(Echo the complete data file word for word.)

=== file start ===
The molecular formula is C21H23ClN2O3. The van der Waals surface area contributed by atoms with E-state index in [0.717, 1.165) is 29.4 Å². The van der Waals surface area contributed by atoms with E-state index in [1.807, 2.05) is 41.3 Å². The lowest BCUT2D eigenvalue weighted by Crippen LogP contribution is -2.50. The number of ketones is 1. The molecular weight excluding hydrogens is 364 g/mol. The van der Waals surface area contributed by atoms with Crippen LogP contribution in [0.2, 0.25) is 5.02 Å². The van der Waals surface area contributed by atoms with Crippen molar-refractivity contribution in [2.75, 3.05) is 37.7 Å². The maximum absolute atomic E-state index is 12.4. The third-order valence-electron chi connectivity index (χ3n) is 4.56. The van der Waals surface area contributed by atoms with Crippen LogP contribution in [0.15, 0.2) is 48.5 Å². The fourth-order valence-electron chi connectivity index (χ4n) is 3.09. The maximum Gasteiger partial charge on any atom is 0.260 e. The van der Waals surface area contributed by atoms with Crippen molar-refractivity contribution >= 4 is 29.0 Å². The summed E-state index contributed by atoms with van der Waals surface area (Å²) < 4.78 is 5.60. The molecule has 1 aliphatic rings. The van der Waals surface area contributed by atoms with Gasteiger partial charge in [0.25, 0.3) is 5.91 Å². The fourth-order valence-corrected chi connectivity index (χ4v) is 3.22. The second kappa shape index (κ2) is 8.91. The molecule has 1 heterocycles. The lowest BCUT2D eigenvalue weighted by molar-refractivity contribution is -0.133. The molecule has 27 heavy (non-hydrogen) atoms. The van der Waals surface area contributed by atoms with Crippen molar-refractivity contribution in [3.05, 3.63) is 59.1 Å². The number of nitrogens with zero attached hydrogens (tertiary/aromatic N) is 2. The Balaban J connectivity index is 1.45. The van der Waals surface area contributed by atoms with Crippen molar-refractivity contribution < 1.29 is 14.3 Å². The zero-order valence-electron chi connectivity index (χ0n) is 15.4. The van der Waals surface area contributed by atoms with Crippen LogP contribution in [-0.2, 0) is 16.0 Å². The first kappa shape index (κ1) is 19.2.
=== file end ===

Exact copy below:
The molecular formula is C21H23ClN2O3. The van der Waals surface area contributed by atoms with E-state index in [0.717, 1.165) is 29.4 Å². The van der Waals surface area contributed by atoms with E-state index in [1.807, 2.05) is 41.3 Å². The lowest BCUT2D eigenvalue weighted by Crippen LogP contribution is -2.50. The number of ketones is 1. The molecular weight excluding hydrogens is 364 g/mol. The van der Waals surface area contributed by atoms with Crippen LogP contribution in [0.2, 0.25) is 5.02 Å². The van der Waals surface area contributed by atoms with Crippen molar-refractivity contribution in [2.75, 3.05) is 37.7 Å². The maximum absolute atomic E-state index is 12.4. The third-order valence-electron chi connectivity index (χ3n) is 4.56. The van der Waals surface area contributed by atoms with Crippen LogP contribution in [0.15, 0.2) is 48.5 Å². The fourth-order valence-electron chi connectivity index (χ4n) is 3.09. The maximum Gasteiger partial charge on any atom is 0.260 e. The van der Waals surface area contributed by atoms with Crippen molar-refractivity contribution >= 4 is 29.0 Å². The summed E-state index contributed by atoms with van der Waals surface area (Å²) < 4.78 is 5.60. The molecule has 1 aliphatic rings. The van der Waals surface area contributed by atoms with Gasteiger partial charge in [0.25, 0.3) is 5.91 Å². The fourth-order valence-corrected chi connectivity index (χ4v) is 3.22. The second kappa shape index (κ2) is 8.91. The molecule has 1 heterocycles. The lowest BCUT2D eigenvalue weighted by molar-refractivity contribution is -0.133. The molecule has 27 heavy (non-hydrogen) atoms. The van der Waals surface area contributed by atoms with Crippen molar-refractivity contribution in [3.05, 3.63) is 59.1 Å². The number of nitrogens with zero attached hydrogens (tertiary/aromatic N) is 2. The Balaban J connectivity index is 1.45. The van der Waals surface area contributed by atoms with Crippen molar-refractivity contribution < 1.29 is 14.3 Å². The zero-order valence-electron chi connectivity index (χ0n) is 15.4. The van der Waals surface area contributed by atoms with Crippen LogP contribution in [-0.2, 0) is 16.0 Å². The first kappa shape index (κ1) is 19.2.